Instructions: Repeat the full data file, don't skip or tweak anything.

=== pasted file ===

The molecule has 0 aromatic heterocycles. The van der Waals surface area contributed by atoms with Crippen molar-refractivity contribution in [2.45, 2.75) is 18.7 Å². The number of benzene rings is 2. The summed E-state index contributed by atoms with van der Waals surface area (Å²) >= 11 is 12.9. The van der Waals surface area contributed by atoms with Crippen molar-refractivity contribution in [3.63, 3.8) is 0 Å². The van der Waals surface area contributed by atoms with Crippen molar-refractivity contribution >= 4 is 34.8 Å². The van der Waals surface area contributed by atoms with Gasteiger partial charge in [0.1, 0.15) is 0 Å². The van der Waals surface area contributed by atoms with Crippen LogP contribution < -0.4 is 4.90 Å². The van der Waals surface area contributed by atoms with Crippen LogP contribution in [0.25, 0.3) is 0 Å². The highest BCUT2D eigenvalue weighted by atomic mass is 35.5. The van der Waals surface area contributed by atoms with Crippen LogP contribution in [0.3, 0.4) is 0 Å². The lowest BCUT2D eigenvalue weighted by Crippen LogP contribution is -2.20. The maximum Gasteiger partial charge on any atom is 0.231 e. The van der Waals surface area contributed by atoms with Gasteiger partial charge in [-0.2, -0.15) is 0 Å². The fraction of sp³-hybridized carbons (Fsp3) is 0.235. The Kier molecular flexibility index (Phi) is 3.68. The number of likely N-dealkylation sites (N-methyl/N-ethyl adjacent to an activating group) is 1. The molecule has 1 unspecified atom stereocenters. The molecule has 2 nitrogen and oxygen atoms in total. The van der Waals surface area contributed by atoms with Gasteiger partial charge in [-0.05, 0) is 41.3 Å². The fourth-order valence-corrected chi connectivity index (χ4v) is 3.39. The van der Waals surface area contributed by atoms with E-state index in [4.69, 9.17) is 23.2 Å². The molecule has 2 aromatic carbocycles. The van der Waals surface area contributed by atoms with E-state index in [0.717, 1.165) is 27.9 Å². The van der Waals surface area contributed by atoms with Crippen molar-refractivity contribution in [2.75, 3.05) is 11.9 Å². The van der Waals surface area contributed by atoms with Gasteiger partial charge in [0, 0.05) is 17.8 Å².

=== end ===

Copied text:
The molecule has 0 aromatic heterocycles. The van der Waals surface area contributed by atoms with Crippen molar-refractivity contribution in [2.45, 2.75) is 18.7 Å². The number of benzene rings is 2. The summed E-state index contributed by atoms with van der Waals surface area (Å²) >= 11 is 12.9. The van der Waals surface area contributed by atoms with Crippen molar-refractivity contribution in [3.63, 3.8) is 0 Å². The van der Waals surface area contributed by atoms with Crippen molar-refractivity contribution >= 4 is 34.8 Å². The van der Waals surface area contributed by atoms with Gasteiger partial charge in [0.1, 0.15) is 0 Å². The van der Waals surface area contributed by atoms with Crippen LogP contribution < -0.4 is 4.90 Å². The van der Waals surface area contributed by atoms with Crippen LogP contribution in [0.25, 0.3) is 0 Å². The highest BCUT2D eigenvalue weighted by atomic mass is 35.5. The van der Waals surface area contributed by atoms with Crippen LogP contribution in [0.3, 0.4) is 0 Å². The lowest BCUT2D eigenvalue weighted by Crippen LogP contribution is -2.20. The maximum Gasteiger partial charge on any atom is 0.231 e. The van der Waals surface area contributed by atoms with Gasteiger partial charge in [-0.2, -0.15) is 0 Å². The fraction of sp³-hybridized carbons (Fsp3) is 0.235. The Kier molecular flexibility index (Phi) is 3.68. The number of likely N-dealkylation sites (N-methyl/N-ethyl adjacent to an activating group) is 1. The molecule has 1 unspecified atom stereocenters. The molecule has 2 nitrogen and oxygen atoms in total. The van der Waals surface area contributed by atoms with Gasteiger partial charge in [-0.05, 0) is 41.3 Å². The fourth-order valence-corrected chi connectivity index (χ4v) is 3.39. The van der Waals surface area contributed by atoms with E-state index in [4.69, 9.17) is 23.2 Å². The molecule has 2 aromatic carbocycles. The van der Waals surface area contributed by atoms with E-state index in [0.717, 1.165) is 27.9 Å². The van der Waals surface area contributed by atoms with Crippen molar-refractivity contribution in [2.75, 3.05) is 11.9 Å². The van der Waals surface area contributed by atoms with Gasteiger partial charge in [0, 0.05) is 17.8 Å².